Finding the Next Billion Dollars of Growth

Finding the Next Billion Dollars of Growth

After navigating pandemic-era supply chain issues, many companies are struggling to deliver on investor demands for the next wave of billion-dollar growth. This article explains how leaders can identify and act on the underlying shifts in the world that are necessitating a completely different approach to growth.

“We’ve promised the Street an additional billion dollars of growth in the next three years. And we have absolutely no idea how we’re going to get there…”

I’ve heard that same message from four different leaders in the last month. Across wildly different industries. Having emerged from the pandemic and the fear of a recession, companies are returning to the question of growth. And a lot of them are struggling with the answer. There’s an underlying shift threatening the traditional approach to the kind of growth the Street is hungry for.

Food companies and packaged goods manufacturers experienced massive growth during the pandemic. We were all in quarantine and then working from home, right? So why not eat some more Frosted Flakes?

And that wasn’t just true for cereal companies. Coming out of the pandemic, many businesses found that their biggest challenges were on the supply side of the house. Packaged goods manufacturers couldn’t produce toothpaste fast enough. Automobile manufacturers faced a massive shortage in the chipsets that run their cars. Media companies were racing to create enough content to populate their new streaming services. Even tech companies faced a supply shortage in the form of engineers and product managers. In that environment, top-line growth was all about simply keeping up with orders.

But those supply issues have been largely sorted out. And so attention has turned to driving enough demand to deliver on billion-dollar growth.

Investors are growing weary, watching a sharp slowdown in revenues and a rise in sobering forecasts for the year ahead at Fortune 500 companies. Disney’s sales growth slowed sharply to 7.5% last year from a scorching 23%, or $15 billion, in 2022, with a further slowdown expected this year. Diageo upset investors by issuing a profit warning amid declining sales after revenues jumped 20%, or $3.4 billion, in 2022. Nike’s share price has been retreating after it forecast a disappointing revenue increase of 1% this year, a far cry from its 19%, or $7.1 billion, sales surge in 2021.

Now, execs are racing to find a way to drive demand. Some are looking to spur enough product innovation to save the day. Others are building out new loyalty programs to engage customers. For their part, B2B companies are focusing on new sales incentive programs to juice the numbers.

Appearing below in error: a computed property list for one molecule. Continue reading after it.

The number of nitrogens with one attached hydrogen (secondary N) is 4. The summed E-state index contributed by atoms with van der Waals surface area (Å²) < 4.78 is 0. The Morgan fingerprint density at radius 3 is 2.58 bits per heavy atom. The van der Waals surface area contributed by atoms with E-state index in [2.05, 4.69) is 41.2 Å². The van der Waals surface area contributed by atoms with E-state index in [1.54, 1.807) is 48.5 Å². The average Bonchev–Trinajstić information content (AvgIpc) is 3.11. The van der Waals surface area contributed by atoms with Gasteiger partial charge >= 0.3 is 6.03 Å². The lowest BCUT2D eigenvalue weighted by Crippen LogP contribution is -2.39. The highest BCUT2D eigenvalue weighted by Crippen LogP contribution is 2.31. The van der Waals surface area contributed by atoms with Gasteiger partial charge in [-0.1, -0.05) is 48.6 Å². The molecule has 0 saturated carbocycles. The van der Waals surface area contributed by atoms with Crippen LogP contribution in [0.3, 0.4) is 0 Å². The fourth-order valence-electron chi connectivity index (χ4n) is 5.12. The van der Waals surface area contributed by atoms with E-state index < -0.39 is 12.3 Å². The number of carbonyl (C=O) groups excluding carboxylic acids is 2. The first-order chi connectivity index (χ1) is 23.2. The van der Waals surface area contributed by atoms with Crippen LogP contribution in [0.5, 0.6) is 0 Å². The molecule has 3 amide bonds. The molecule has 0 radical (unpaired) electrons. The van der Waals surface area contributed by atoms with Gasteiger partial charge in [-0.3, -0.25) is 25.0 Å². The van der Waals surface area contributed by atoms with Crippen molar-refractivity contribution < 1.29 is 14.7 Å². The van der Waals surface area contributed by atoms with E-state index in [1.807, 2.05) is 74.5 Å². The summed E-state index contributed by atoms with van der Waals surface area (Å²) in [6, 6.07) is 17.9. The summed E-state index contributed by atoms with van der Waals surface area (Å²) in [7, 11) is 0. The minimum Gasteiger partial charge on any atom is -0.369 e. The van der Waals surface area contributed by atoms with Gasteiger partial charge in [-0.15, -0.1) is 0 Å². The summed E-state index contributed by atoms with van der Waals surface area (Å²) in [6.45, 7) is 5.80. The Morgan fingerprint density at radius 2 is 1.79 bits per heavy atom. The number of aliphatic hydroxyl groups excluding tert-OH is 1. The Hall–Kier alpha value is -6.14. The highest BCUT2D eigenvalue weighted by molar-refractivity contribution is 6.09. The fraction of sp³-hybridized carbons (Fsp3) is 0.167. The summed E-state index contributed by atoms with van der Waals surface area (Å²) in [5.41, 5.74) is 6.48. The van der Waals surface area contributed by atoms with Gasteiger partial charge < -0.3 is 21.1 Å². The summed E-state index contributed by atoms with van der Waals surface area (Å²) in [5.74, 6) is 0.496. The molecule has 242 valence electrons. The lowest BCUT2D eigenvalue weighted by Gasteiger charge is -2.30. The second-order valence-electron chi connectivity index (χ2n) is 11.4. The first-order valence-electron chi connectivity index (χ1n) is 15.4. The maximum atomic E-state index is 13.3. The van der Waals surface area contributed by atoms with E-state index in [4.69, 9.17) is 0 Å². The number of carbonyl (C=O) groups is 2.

But it’s not simply about drumming up mass demand. Across multiple sectors, future-focused leaders are starting to understand the underlying shifts that are upending their traditional approach to big growth. 

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One obstacle is that customers are starting to show a general lack of interest in new product purchases. I might have bought a new pair of sneakers every year in the times before the pandemic. But now, maybe I’m fine with wearing the same shoes for two years. Maybe I’d rather use the money on a cool experience.

While a new sneaker design or cookie recipe might lead to some growth, the leaders I’m talking to are doing the math. They are struggling to see how those initiatives will add a billion dollars to the top line in the near term. If you want a billion-dollar business in three years, you likely need to have a $650 million dollar business today, assuming a 15% growth rate.

And even 15% growth is asking a lot in most sectors. Technology platforms have made that sort of rocket ship growth harder, not easier. A flood of alternatives on Amazon with no good way to filter them has increased the likelihood that your product will get lost in a sea of lookalike competitors. Home grocery delivery makes new product discovery nearly impossible. And TikTok’s algorithm ensures that every person gets what they like, and no one sees what everyone likes. This shift has profound implications for the way companies grow—and necessitates a fundamentally different approach.

If you want a billion-dollar idea, it may be smarter to start looking for ten or twenty $100 million ideas instead. Those ideas are easier to see. What’s more, a few of them might turn into a billion-dollar idea in a few years.

To be sure, it’s a lot harder for large multinationals to manage a myriad of small businesses. But constantly chasing one big idea seems to be an exercise in futility. Moreover, it opens the door for smaller, new entrants to establish a foothold.

No leader wants to get caught wondering where their next billion is going to come from. But all of that focus on supply chain issues may have pushed execs to focus too much on the problems right in front of them.

Which begs the question: assuming that you actually figure out where your next billion dollars of growth are coming from, what else should you be thinking about so you don’t find yourself in this same situation three years from now? What shifts in the world are happening now that you’ll be glad you identified a few years from today? It’s just too easy to focus all your attention on the present at the expense of the future. Which is fine, of course, until the future shows up.

This article appeared in Forbes on February 4, 2024.

Dev Patnaik


Dev Patnaik is the CEO of Jump Associates, the leading independent strategy and innovation firm. He’s a board member of Conscious Capitalism. Dev has been a trusted advisor to CEOs at some of the world’s most admired companies, including Starbucks, Target, Nike, Universal and Virgin.